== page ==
Francis’ arrival in the United States is greeted eagerly by labor, immigrant rights and social and economic justice organizers. People from various faiths and political beliefs I’ve spoken with all seem equally excited, as he speaks to the hopes and aspirations of so many working families.
In the face of a growing divide between the wealthy and working families in this country, those of us in the union movement are deeply moved by Pope Francis’ words and actions in support of workers fighting for their rights and for economic equality.
While Republican presidential candidates debate which of them is more anti-union, Pope Francis has been reaching out to immigrant and low-wage workers and supporting them in their hopes and in their struggles. He asks us to remember those who are marginalized, and that we live up to our obligation to create a society built on dignity and equality, not one based on fear and divisions.
As Pope Francis said in 2013, “A society open to hope is not closed in on itself, in the defense of the interests of the few. Rather it looks ahead from the viewpoint of the common good…There is no social hope without dignified employment for all.”
Dignified employment is the very foundation of the union movement, and today’s growing income inequality demands that we protect the rights of all workers, and advocate for jobs that allow for a path to the middle class.
One of my union’s members wrote a public letter anticipating the Pope’s visit, saying “whether we are nurses, lab techs, or housekeepers – all of our labor contributes to the well-being of our patients. A union contract serves the common good, bringing with it the social hope called for by Pope Francis. My union is the vehicle for providing a job with dignity, a job that is also of service to the community.”
For forty-one years, Health Professionals and Allied Employees (HPAE) members have fought for dignity and rights for all health care workers, so that we can provide quality health care for all. Our union contracts provide essential protection against unfair treatment and unsafe working conditions, while enabling us to achieve a secure future for ourselves and our families.
Like many religious traditions, Catholic social teachings call for the recognition of the rights of workers to organize, and stress the importance of dignity at work. But in recent years, the message hasn’t always reached the workplace, or resulted in active support for workers’ rights. Some religious hospitals and schools fiercely oppose unionization for their workers, and many politicians are publicly attacking workers’ rights.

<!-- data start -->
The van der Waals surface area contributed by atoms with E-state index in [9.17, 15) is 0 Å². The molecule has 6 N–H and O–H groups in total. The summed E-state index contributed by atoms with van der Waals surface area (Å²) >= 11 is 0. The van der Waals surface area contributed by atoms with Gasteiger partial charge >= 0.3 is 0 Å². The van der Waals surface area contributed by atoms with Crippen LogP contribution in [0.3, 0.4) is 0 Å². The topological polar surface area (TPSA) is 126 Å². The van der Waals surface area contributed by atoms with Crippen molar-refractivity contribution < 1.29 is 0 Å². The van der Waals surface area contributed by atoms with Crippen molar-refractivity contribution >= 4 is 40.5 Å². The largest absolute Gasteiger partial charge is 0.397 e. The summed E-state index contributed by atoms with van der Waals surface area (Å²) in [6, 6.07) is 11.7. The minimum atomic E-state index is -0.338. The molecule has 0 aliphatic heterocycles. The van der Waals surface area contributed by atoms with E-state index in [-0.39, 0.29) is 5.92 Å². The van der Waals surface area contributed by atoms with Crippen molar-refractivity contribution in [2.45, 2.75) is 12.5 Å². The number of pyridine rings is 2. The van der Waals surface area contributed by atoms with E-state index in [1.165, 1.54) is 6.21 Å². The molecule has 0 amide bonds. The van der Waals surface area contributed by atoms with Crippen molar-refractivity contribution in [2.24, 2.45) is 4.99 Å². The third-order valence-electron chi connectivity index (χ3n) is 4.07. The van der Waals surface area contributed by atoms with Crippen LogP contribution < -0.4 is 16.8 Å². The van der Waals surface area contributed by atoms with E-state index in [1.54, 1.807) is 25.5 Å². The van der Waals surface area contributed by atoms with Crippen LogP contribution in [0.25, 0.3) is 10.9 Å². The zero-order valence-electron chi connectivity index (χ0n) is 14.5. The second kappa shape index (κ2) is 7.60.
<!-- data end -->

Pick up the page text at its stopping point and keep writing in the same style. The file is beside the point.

Those attacks directly conflict with the Pope’s views. Expounding on the theme of the dignity of work, Francis said: “We do not get dignity from power or money or culture. We get dignity from work.” He noted: “Work is fundamental to the dignity of the person. Work, to use an image, ‘anoints’ with dignity, fills us with dignity, makes us similar to God who has worked and still works, who always acts.” He ended his homily with the admonition: “I address a strong appeal that the dignity and safety of the worker always be protected.” A union contract fulfills that appeal on many levels.
The ‘Fight for 15’ to raise the minimum wage, and the fight for earned sick leave are important ways labor and community groups are working together to bring dignity to work, as well as honoring our commitment to families. We need not only our own voice, but the voices of faith, community and elected officials to amplify the Pope’s message, and to recognize that when workers are able to collectively speak for themselves, we raise up our whole society.
“Let us not be afraid to say it: we want change, real change, structural change,” Francis insisted, highlighting labor, along with access to affordable housing and land, as “sacred rights.” When he met with unemployed Italian workers in 2013, the Pope had stark words for business leaders dodging their ethical responsibilities. “Not paying fairly, not giving a job because you are only looking at how to make a profit — that goes against God,” he said.
“Just the fact that he is coming here…. has brought renewed hope to the people all through the labor movement,” said AFL-CIO President Trumka. “He is coming here in a moment of renewal,” Cardinal Wuerl added, “His focus will be to energize the faithful and through that, give new hope to the whole community.”
The whole community. That is the real message, uniting the vision of dignified work with faith and community organizations, reminding us all that our mission is not just about wages, but about just and fair wages and working conditions, and about raising our families towards a better future.
Ann Twomey is the founder and president of the Health Professionals and Allied Employees (HPAE).